Born on Oct. 24, 1930, she was the wife of Russell, mother of Alice and Karen (Richard) Corbetta, grandmother of Matthew (Sue), Lindsey and Morgan. She also leaves behind her sister Mildred, brother-in-law Hilton, sister-in-law Betty and her nieces and nephews. She was predeceased by her brother-in-law Charles (Chick).

Her family said she will always be remembered for her smile, laughter and dedication to her family. The family will receive friends at the Bennett Funeral Home, 824 Scarsdale Ave., Scarsdale, from 10-11:30 a.m. Saturday, June 22, followed by a service at the funeral home.

In lieu of flowers, contributions can be made to the Alzheimer’s Foundation of America (www.alzfdn.org) or American Cancer Society (www.cancer.org/donate).


Raymond D. Saxe lll

Raymond D. Saxe III died Saturday, June 1, at Sound Shore Medical Center in New Rochelle. He was 50.

Known to his friends and family as “Ray,” he was born in New York City on Nov. 14, 1962, to R. Daniel Saxe Jr. of Winchester, Va., and JoAn Teetor Saxe of New Castle, Ind., and New Orleans, La. He grew up in Scarsdale where he attended Scarsdale High School, graduating in 1980. He received a B.S. in electrical engineering from the University of Bridgeport in 1985, and an M.B.A. in finance from the Stern School of Business at New York University in 1990. After working in systems engineering and project management for 15 years at Deutsche Bank AG, he moved to HSBC, where he was senior vice president in charge of global risk technology for the Americas, and later senior vice president/global head for client onboarding.

He was married to Naomi Reinitz, also of Scarsdale, and lived in Rye Brook. They later divorced. They have three daughters: Amanda, Abigail and Rachel.

Mr. Saxe was a devoted husband and father, his family said, and he loved spending time with his family and friends. He loved skiing, tennis, a good mystery and the Grateful Dead. He was an excellent drummer, and he was thrilled and proud when one of his daughters decided to take up the drums too, they said. One of his favorite times of the year was his family’s annual summer vacation at Lake George in the Adirondacks. He has requested that his ashes be scattered there.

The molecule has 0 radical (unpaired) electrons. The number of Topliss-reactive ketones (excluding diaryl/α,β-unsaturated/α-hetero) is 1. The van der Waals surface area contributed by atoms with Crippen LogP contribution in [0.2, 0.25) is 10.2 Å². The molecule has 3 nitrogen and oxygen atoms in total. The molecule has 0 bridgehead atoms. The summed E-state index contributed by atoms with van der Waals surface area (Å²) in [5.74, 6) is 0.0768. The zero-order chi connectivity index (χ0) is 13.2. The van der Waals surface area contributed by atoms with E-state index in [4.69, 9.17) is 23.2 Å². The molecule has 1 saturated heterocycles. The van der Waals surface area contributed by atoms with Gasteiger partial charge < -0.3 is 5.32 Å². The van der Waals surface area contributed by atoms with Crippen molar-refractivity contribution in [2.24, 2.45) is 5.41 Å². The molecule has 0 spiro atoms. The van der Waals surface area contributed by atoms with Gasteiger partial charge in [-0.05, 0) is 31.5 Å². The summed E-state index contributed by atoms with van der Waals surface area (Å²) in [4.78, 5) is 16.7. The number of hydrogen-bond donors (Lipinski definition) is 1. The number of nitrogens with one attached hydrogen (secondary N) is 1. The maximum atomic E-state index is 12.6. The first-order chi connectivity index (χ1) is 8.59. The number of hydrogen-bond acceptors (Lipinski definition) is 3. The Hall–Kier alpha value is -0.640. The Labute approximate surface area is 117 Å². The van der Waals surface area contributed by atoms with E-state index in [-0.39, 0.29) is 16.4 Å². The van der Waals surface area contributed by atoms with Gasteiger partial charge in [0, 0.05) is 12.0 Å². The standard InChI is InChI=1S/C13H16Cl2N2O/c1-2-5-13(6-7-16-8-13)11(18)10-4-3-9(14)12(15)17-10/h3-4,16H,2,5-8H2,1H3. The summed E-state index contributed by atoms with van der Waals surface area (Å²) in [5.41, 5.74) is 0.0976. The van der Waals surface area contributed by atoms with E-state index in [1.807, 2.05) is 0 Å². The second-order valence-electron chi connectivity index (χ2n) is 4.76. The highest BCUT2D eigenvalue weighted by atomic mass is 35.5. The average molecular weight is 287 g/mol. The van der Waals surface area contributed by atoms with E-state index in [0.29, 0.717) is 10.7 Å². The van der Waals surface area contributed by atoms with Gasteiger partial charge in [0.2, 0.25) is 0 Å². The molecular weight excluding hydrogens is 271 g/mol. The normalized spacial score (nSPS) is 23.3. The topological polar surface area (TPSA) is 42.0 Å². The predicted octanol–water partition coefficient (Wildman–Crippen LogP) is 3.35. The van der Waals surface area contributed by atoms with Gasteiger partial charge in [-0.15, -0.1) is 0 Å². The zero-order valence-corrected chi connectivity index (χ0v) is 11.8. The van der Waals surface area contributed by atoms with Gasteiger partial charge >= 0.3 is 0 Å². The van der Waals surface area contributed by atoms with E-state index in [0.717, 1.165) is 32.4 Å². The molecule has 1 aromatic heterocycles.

In addition to his ex-wife and three daughters, he is survived by his sister Emily Saxe Nydam of Wellesley, Mass.; and his mother JoAn Teetor Marder of Tucson, Ariz.

A private memorial service for family and friends was held at Congregation Kneses Tifereth Israel in Port Chester, officiated jointly by Rabbi Jaymee Alpert and the Rev. Dr. John W. Miller of Hitchcock Presbyterian Church in Scarsdale. There will also be a memorial plaque placed in his memory at the Teetor Mausoleum in Hagerstown, Ind.

He was loved and will be missed, his family said. 


Kirk Richardson

Kirk Richardson of Hartsdale died June 1. She was 89.

Born in Lenox, Mass., on June 29, 1923, Mrs. Richardson graduated from Oyster Bay High School in New York in 1940 and from Katharine Gibbs Secretarial School in 1942. A resident of Scarsdale for 30 years, she spent the last 20 years in Hartsdale. 

An avid golfer, Mrs. Richardson was a member of Scarsdale Golf Club for 65 years where she achieved the ultimate goal in golf: a hole-in-one. She was recently named an honorary life member by the Board of Governors. In addition to her love for golf, she also loved bowling, traveling, music, animals, needlepoint and playing bridge with her friends.

Mrs. Richardson worked for Raymond Loewy Associates and then at IBM for 15 years, before retiring in 1982. She loved her “church family” and was a member at Hitchcock Presbyterian Church in Scarsdale for the last 20 years. There, in 2007, she established Kirk’s Fund. In the past 6 years, the fund has grown exponentially and has made an impact on many areas of the church life, its members and their children, by providing children’s bibles, baptismal gifts and support for the music program. The fund has also been used to sponsor a national children’s anthem composition competition, resulting in the addition of two new published pieces of children’s music.